Azure Messaging: When to use What and Why? Post 3

Joseph Masengesho
Nov 12 · 8 min read

In Post 1, we reviewed Event-Driven Architecture (EDA) and message brokers. In Post 2, we explored four major messaging infrastructure in Azure: Azure Service Bus, Azure Event Hubs, Azure Event Grid, and Azure Queue Storage. In this post, we have analyzed 5 factors that can impact your decision making while choosing a cloud messaging broker.

Post 3: Decision Tree and Practical Examples

These factors are:

  1. Event Volume

If you are implementing a solution with a low event volume you do not need an event streaming pipeline. You probably do not need topics and subscriptions either. A simple queue is probably sufficient.

If you are dealing with a high-volume scenario, depending on what type of messages or reliability requirements you have, there are different options. If your scenario involves a high volume of events such as telemetry or social media platforms, Event Hub is very suitable. Its ability to support HTTP and AMQP makes it a great candidate for many scenarios.

If you are dealing with rich high-volume messages such as payment requests, you need a service that offers high reliability (duplicate detection and dead-letter queue). Azure Service Bus is the best candidate for this situation.

If you plan to have a lot of messages in a single queue, the Queue Storage fits better because the size can grow beyond 80 GB.

2. Event Consumption Mode

All the services we reviewed support parallel consumers but in different ways.

Azure Service Bus supports competing consumers with a lock. Messages are deleted after receipt. Partitioning can be achieved with topics, subscriptions, and actions.

Azure Event Hubs is internally partitioned; it dictates to have parallel consuming applications under a consumer group. It is ideal to have one partition per receiver.

Azure Queue Storage service supports competing consumers with a lease. If not deleted, messages are restored in the queue.

Event Grid pushes messages to subscribers. Messages can be filters and sent to different subscribers by type, subject, or with other advanced filters.

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3. Event Source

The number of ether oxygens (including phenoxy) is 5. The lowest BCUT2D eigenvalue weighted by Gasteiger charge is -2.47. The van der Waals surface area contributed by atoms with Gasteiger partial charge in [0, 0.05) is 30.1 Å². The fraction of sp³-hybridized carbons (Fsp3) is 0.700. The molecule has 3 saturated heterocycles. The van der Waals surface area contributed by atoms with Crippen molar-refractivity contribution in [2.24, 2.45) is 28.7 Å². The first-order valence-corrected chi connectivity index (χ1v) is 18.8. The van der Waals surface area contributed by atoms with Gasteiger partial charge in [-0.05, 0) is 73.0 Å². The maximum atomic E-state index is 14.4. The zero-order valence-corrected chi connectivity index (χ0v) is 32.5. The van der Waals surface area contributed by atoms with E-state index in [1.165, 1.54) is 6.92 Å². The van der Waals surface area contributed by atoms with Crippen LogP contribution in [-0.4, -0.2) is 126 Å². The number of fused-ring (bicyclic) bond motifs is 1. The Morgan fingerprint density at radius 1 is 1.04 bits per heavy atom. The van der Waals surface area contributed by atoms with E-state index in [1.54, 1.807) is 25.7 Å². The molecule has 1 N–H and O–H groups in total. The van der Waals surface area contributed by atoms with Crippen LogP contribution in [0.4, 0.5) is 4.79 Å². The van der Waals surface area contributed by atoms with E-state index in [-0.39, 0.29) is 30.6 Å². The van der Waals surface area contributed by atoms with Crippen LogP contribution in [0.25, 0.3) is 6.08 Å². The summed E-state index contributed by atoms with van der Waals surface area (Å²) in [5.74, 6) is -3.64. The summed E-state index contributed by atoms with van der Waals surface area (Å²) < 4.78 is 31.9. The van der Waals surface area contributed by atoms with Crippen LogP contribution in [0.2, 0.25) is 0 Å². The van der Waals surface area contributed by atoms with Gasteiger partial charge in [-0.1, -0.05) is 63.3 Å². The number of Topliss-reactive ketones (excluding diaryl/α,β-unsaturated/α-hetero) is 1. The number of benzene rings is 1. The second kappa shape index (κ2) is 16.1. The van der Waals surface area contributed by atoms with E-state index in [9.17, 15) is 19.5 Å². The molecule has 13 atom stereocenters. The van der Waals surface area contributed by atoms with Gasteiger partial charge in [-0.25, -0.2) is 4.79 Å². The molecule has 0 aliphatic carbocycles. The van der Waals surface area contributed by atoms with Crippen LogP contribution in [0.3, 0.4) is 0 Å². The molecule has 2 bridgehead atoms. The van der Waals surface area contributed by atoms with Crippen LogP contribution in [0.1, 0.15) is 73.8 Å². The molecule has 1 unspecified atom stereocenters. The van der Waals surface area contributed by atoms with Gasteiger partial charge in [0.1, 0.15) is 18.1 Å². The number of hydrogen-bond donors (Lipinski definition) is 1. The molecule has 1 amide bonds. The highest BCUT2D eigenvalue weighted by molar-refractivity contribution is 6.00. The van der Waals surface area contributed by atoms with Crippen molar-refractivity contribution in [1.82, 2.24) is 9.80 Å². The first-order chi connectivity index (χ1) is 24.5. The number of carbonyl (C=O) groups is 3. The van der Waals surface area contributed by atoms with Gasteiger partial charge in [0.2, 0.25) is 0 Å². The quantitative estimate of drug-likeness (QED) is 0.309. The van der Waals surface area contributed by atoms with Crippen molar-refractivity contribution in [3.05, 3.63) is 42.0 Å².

We can categorize events into two buckets: Azure resources events and application events. Resource events are generated when something happens to a resource. An event is produced when a file is uploaded to blob storage; an event is generated when a key expires in a Key Vault. If your events are generated in Azure, Event Grid is the clear candidate. If an Azure resource is not natively integrated with Event Grid yet, you will need to set up a custom topic or use another message broker.

Application events are produced by the application within Azure or outside of Azure. Employee creation within a web app is an example of an application event. IoT readings are also application events. Depending on the nature of the application events, Service Bus, Queue Storage, and Event Hubs can be used.

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4. Message Size

The message size is not usually a big differentiator except in very specific scenarios. The message size for Queue Storage cannot be bigger than 64 KB. Azure Service Bus supports up to 256 KB with Standard tier and up to 1 MB for Premium tier.

Event Hubs and Event Grid support messages of size between 64 KB and 1 MB. Messages are billed in the increment of 64 KB.

If your messages contain large objects such as images, videos, and transactional data, you can use the claim-check pattern to protect the message bus and the client from being overwhelmed or slowed down. With the claim-check pattern, the message is broken into the claim and the payload. The claim is sent to a message broker service while the payload is sent to an external storage service such as a database or a blob storage resource.

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5. Cost and Pricing Model: What do you pay for?

Cost is an important factor in deciding a cloud messaging broker. If you have enough budget, you will choose a solution that covers all your architecture requirements with a minimum effort. However, minimizing the cost is usually a requirement. Comparing the cost per event or message is not enough; understanding what you get charged for and for how much would help you choose the right message broker. For Queue Storage, you pay for storage, operations, and data transfer. Service Bus charges for operations brokered connections and an hourly fixed fee for standard and premium tiers. Event Grid charges operations and you also get 100,000 free events per month. Event Hubs charges for operations and throughput units (TU). You can also pay for event capture and extended retention.

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Which factors are more important?

All the considerations we reviewed affect the final decision but not with the same weight. Volume, reliability, event source, and consumption mode drive the decision more than other considerations.

  • Volume is the most significant consideration because it dictates the message broker architecture resiliency, throughput, scalability, and cost.
  • The event source is very critical in choosing a message broker. If your events are generated by an Azure Resource; Event Grid is the clear candidate. In this scenario, other message brokers will be used as event handlers if needed. If your events are generated by the application, other criteria such as the volume, consumption, and reliability will drive the decision.